Political turmoil enveloped the impoverished country of 2.9 million people after Sarkisian was last week elected prime minister by lawmakers after serving two successive presidential terms.
The opposition charged that the 63-year-old wanted to extend his grip on power under a new parliamentary system of government, saying he failed to tackle poverty and corruption.
Protests broke out several days before his expected election, with tens of thousands of people eventually taking to the streets of Yerevan and other cities in largely peaceful protests.
Sarkisian initially refused to resign but quit on the 11th day of demonstrations after a number of serving servicemen joined the marches.
His resignation came as a shock, with analysts saying just last week that the opposition did not have enough resources to force the veteran leader to quit.
Kremlin spokesman Dmitry Peskov expressed hope that the country's new leader would suit "all forces representing the Armenian people".
A spokesman for Azerbajan's foreign ministry expressed the hope that new Armenian authorities would adopt a "constructive" approach over the breakaway region of Nagorny Karabakh.


Texas court halts execution in high-profile case

A woman holds a sign during a protest against the execution of Rodney Reed on Wednesday, Nov. 13, 2019, in Bastrop, Texas. (AP)
Updated 7 min 28 sec ago

Texas court halts execution in high-profile case

  • Millions of people, including US lawmakers and Hollywood celebrities Kim Kardashian and Susan Sarandon, have signed petitions supporting Reed

WASHINGTON: A Texas appeals court has suspended the execution of convicted murderer Rodney Reed — who has long claimed his innocence — in a case that has attracted widespread public attention and a celebrity-backed campaign.
Reed, a 51-year-old African-American, was sentenced to death in 1998 after being convicted by an all-white jury of the rape and murder of Stacey Stites, a 19-year-old white woman.
His execution by lethal injection had been set for November 20, but Reed says he did not commit the crime, and his lawyers and supporters say that evidence proves he is innocent.
The Texas Board of Pardons and Paroles announced on Friday that it had “voted unanimously to recommend the governor grant a 120-day reprieve” to Reed, who had appealed for clemency.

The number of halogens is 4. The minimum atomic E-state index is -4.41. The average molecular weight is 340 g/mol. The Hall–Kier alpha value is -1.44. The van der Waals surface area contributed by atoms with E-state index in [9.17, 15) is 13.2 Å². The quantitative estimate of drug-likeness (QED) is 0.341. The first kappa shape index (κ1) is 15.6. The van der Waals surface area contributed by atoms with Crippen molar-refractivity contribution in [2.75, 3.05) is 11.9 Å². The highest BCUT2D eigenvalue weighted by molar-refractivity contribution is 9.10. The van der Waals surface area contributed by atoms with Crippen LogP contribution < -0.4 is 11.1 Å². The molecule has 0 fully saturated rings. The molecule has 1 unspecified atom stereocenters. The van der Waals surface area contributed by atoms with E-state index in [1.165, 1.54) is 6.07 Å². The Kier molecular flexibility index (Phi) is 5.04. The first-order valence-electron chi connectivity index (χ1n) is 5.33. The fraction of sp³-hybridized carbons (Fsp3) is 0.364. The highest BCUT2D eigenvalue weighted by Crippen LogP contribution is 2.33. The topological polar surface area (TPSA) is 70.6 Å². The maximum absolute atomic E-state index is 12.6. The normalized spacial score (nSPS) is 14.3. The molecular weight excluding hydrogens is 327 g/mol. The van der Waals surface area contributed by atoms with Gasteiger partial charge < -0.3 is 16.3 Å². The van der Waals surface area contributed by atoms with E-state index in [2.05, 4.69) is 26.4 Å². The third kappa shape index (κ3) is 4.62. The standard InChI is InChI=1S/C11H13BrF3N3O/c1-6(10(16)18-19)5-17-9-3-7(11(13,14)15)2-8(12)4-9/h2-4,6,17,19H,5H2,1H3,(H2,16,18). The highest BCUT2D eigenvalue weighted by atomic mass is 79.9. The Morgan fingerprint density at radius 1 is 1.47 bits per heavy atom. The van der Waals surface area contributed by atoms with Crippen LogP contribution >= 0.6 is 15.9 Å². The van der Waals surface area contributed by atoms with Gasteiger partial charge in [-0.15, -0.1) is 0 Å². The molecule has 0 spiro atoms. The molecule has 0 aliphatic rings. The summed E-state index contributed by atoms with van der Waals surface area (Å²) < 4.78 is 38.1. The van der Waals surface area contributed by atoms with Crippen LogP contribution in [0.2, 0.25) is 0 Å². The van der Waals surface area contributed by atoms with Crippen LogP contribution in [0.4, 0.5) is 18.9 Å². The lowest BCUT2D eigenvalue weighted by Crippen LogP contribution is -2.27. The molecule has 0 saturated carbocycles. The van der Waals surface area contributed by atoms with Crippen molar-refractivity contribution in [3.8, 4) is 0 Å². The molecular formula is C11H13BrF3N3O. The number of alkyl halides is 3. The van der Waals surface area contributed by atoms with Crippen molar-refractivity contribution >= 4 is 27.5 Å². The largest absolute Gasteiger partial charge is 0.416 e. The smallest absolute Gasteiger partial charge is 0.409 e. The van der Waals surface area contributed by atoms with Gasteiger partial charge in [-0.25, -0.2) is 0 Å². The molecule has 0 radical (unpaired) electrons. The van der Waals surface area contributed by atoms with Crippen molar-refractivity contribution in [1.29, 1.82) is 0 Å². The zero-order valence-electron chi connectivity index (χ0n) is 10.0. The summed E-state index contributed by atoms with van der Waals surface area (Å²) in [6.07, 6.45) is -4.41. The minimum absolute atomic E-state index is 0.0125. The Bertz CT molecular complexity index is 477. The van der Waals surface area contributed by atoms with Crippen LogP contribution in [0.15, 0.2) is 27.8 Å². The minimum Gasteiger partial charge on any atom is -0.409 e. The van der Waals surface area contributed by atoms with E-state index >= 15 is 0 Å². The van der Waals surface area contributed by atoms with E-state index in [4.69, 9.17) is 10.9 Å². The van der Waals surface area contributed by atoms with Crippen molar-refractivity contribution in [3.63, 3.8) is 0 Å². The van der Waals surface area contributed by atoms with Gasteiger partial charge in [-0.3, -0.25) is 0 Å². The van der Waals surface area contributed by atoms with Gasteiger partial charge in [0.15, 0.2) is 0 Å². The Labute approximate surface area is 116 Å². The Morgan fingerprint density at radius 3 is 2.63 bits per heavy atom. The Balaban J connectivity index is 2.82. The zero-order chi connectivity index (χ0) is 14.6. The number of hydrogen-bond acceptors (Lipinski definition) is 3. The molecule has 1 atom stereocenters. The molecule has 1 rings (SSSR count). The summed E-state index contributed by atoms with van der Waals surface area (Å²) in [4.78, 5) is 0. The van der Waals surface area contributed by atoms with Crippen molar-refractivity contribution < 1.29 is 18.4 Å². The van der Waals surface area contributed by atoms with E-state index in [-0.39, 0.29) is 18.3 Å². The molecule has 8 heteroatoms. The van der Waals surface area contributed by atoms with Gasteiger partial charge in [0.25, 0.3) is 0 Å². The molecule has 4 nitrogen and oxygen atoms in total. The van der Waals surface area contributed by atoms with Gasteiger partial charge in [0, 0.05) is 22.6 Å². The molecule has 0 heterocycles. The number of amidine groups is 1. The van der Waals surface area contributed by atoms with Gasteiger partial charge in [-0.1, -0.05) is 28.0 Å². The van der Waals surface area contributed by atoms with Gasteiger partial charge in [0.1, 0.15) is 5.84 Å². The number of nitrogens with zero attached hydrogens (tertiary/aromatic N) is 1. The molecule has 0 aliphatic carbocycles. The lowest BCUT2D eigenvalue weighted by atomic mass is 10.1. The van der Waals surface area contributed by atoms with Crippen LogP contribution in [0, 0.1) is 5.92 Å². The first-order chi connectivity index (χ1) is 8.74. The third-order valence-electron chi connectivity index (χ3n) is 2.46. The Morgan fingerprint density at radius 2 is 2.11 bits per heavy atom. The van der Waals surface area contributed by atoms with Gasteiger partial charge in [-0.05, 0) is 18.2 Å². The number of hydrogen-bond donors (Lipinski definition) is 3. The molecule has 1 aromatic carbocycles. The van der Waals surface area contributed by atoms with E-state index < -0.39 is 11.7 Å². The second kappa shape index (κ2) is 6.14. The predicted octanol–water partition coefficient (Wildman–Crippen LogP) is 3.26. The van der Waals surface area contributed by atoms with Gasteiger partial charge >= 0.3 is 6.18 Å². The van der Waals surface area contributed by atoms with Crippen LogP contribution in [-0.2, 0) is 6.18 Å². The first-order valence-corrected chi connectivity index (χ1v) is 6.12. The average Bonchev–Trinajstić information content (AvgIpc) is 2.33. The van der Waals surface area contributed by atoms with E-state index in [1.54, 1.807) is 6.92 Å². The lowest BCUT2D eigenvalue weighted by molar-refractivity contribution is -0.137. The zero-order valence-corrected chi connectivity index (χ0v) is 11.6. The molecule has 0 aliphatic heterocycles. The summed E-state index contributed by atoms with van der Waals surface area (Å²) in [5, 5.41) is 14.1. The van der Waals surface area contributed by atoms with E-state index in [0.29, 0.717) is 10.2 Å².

The state appeals court then halted the execution later in the evening.
Millions of people, including US lawmakers and Hollywood celebrities Kim Kardashian and Susan Sarandon, have signed petitions supporting Reed.
Kardashian said on social media she was with Reed when he received news about the reprieve.
Although traces of Reed’s DNA were found in the victim, he has always maintained that he and Stites were secretly having an affair.
Reed’s lawyers say that evidence obtained after the trial points to another suspect — the victim’s fiance, Jimmy Fennell, a former policeman who later served a 10-year prison sentence for another rape.
“The strong evidence exonerating Mr.Reed and implicating Fennell continues to mount,” the lawyers wrote in the clemency petition lodged with the state’s Republican governor, Greg Abbott.
In the clemency request, they included a testimonial from a former co-worker of the victim who confirmed the affair.
According to another affidavit, a former prison inmate said he heard Fennell brag during a prison yard conversation about committing the murder.
Fennell has denied involvement in Stites’ murder.
The Texas board declined Reed’s request to downgrade his sentence.
His lawyers also have filed a petition with the US Supreme Court, seeking a stay of execution.